Book Review: Java by Comparison

I review “Java by Comparison”, a book that aims to teach intermediate level java programmers to step up their game, through 70 items that are easy to digest. If you are at this level, get a copy. If you work with those who do, get them a copy.


The book “Java by Comparison” by Simon Harrer, Jörg Lenhard, and Linus Dietz, promises the reader to become a “Java Craftsman” through the study of 70 examples. The book is published by The Pragmatic Bookshelf.

Each “example” is structured as a before-and-after comparison. It's best to illustrate that with, well, an example:

Return Boolean Expressions Directly


boolean isValid() {
   if (missions < 0 || name == null || name.trim().isEmpty()) {
      return false;
   } else {
      return true;


boolean isValid() {
   return missions >= 0 && name != null && !name.trim().isEmpty();

If you, dear reader, are wondering why and how to transform the former into the latter, then this book is for you. The authors imagine their audience as someone who knows the basics of the Java language, perhaps from a university curriculum, and who can pass Fizz Buzz.

Or you may have people on your team who should be doing this kind of transformation but aren't. Then give them a copy.

As an aside, I had the nagging question why the authors use name.trim().isEmpty() and not name.isBlank(). Then I realized that the book was written before Java 11. There is a section Favor Java API over DIY that exhorts readers to be on top of the ever-evolving Java API.

Here is another nice piece of advice: Favor format over Concatenation, which shows how to rewrite

String entry = author.toUpperCase() + ": [" + formattedMonth + "-" +
   today.getDayOfMonth() + "-" + today.getYear() + "](Day " +
   (ChronoUnit.DAYS.between(start, today) + 1) + ")> " +
   message + System.lineSeparator();

using String.format, or, as of Java 15, the formatted method of the String class.

I liked the fact that each of the 70 “examples” was short and easily digestible in one sitting. The items are also carefully cross-linked.

The items are grouped into nine chapters:

  1. Simple clean-up
  2. Code style
  4. Naming
  5. Exceptions
  6. Unit testing
  7. Class design
  8. Streams
  9. Tools

My favorite was the “unit testing” chapter. I hadn't seen this advice in a single place before.

One problem that every book author faces is how to pick code examples. If an example is too long, readers can easily get overwhelmed. If the example is too simplistic, it can be hard for readers to match it up with realistic situations.

I generally try to pick examples that revolve around tasks that most programmers have seen before, such as processing of invoices or web pages. But that can be difficult when the intended audience hasn't done much programming yet. The authors of this book chose an “astronaut” theme for the sample code so that readers have some intuition. That is better than animals that bark and quack, but it's not perfect. Consider this example:


class Hull {
   int holes;
class HullRepairUnit {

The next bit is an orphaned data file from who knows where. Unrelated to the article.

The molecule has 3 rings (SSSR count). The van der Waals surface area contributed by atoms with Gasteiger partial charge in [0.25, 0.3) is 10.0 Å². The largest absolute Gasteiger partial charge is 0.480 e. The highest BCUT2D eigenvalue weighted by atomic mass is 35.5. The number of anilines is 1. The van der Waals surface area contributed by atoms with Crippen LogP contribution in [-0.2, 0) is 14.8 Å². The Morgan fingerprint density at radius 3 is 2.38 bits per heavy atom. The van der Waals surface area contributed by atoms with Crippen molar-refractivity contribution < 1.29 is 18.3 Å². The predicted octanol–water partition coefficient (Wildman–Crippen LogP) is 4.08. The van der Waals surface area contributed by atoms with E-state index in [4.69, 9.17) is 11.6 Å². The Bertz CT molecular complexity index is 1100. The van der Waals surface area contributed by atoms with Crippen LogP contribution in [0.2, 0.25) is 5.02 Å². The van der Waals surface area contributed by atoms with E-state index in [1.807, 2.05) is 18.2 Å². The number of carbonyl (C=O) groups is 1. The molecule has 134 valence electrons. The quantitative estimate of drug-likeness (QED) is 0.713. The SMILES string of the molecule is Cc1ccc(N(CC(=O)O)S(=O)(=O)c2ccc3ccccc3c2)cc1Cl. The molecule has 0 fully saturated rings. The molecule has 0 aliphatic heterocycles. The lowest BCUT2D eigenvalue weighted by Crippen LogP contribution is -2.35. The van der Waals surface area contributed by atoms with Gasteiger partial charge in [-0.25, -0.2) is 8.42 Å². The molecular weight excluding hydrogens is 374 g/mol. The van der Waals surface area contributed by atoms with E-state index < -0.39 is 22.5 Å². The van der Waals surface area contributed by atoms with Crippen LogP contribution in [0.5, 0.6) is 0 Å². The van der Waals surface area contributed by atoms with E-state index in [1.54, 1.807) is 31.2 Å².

void repairHole(Hull hull) {
      if (isIntact(hull)) {

   boolean isIntact(Hull hull) {
      return hull.holes == 0;

When I first saw this code snippet, it didn't remind me of anything I had seen before. In my experience, students don't commonly write code that puts the data in one class and the methods into another. Maybe some enterprise pattern???

The suggested refactoring is:


class Hull {
   int holes;
   void repairHole() {
      if (isIntact()) {
   boolean isIntact() {
       return holes == 0;

Sure, that's better. The authors must have seen this in the wild, since they write with passion to Combine State and Behavior.

The book has all the right guidance about Optional: Favor Optional over null. Avoid Optional fields. Use filter and map/flatMap with Optional. But I was baffled by the title of the last item. It's called Use Optionals as Streams. Of length 0 or 1, that is. I am not sure that title works well for beginners. Optionals aren't streams. There are only three common methods. I'd just name the methods, as in fact I just did.

Finally, is it really necessary to Avoid Single-Letter Names at all cost? What about loop indexes? Type parameters?

Those are just quibbles of the kind that every book review must have. I thought the book was fun and easy to read. Many intermediate level developers would benefit from it.

I learned something new myself. In the item Document Using Examples, the authors point out that one can embed comments inside regular expressions. It looks even better with text blocks:

var regex = """
(?x:(([1-9]|1[0-2]) #hours
:([0-5][0-9])) #minutes

It had never occurred to me to do that, but it seems like a good idea. And of course, as the authors point out, with a complex regular expressions, a few examples do wonders: 11:59am, 1:05pm.

Here is one more thing I like. It's a book! Carefully edited, cross-referenced, reviewed, and typeset. Not a bunch of blog articles.

In conclusion, I can warmly recommend this book to Java programmers who have learned to code and strive to code well. Don't take every item as gospel, but think about each of them. And, as I said, if you have people on your team who would benefit from this kind of advice, get them a copy. You'll be glad you did.

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